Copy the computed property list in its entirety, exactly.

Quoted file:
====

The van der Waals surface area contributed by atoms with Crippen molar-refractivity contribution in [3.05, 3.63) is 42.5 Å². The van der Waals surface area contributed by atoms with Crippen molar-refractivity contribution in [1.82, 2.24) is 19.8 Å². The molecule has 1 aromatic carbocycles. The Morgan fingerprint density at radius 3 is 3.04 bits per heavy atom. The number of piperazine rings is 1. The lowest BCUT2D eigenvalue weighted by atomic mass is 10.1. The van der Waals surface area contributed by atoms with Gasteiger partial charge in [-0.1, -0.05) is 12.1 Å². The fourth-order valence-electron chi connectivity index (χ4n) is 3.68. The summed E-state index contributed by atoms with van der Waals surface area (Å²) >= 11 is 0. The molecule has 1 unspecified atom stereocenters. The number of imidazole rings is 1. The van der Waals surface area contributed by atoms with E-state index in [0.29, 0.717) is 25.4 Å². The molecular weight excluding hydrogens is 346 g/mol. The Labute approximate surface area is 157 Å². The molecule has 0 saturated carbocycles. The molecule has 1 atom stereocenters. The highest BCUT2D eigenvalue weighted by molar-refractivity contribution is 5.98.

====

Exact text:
The van der Waals surface area contributed by atoms with Crippen molar-refractivity contribution in [3.05, 3.63) is 42.5 Å². The van der Waals surface area contributed by atoms with Crippen molar-refractivity contribution in [1.82, 2.24) is 19.8 Å². The molecule has 1 aromatic carbocycles. The Morgan fingerprint density at radius 3 is 3.04 bits per heavy atom. The number of piperazine rings is 1. The lowest BCUT2D eigenvalue weighted by atomic mass is 10.1. The van der Waals surface area contributed by atoms with Gasteiger partial charge in [-0.1, -0.05) is 12.1 Å². The fourth-order valence-electron chi connectivity index (χ4n) is 3.68. The summed E-state index contributed by atoms with van der Waals surface area (Å²) >= 11 is 0. The molecule has 1 unspecified atom stereocenters. The number of imidazole rings is 1. The van der Waals surface area contributed by atoms with E-state index in [0.29, 0.717) is 25.4 Å². The molecular weight excluding hydrogens is 346 g/mol. The Labute approximate surface area is 157 Å². The molecule has 0 saturated carbocycles. The molecule has 1 atom stereocenters. The highest BCUT2D eigenvalue weighted by molar-refractivity contribution is 5.98.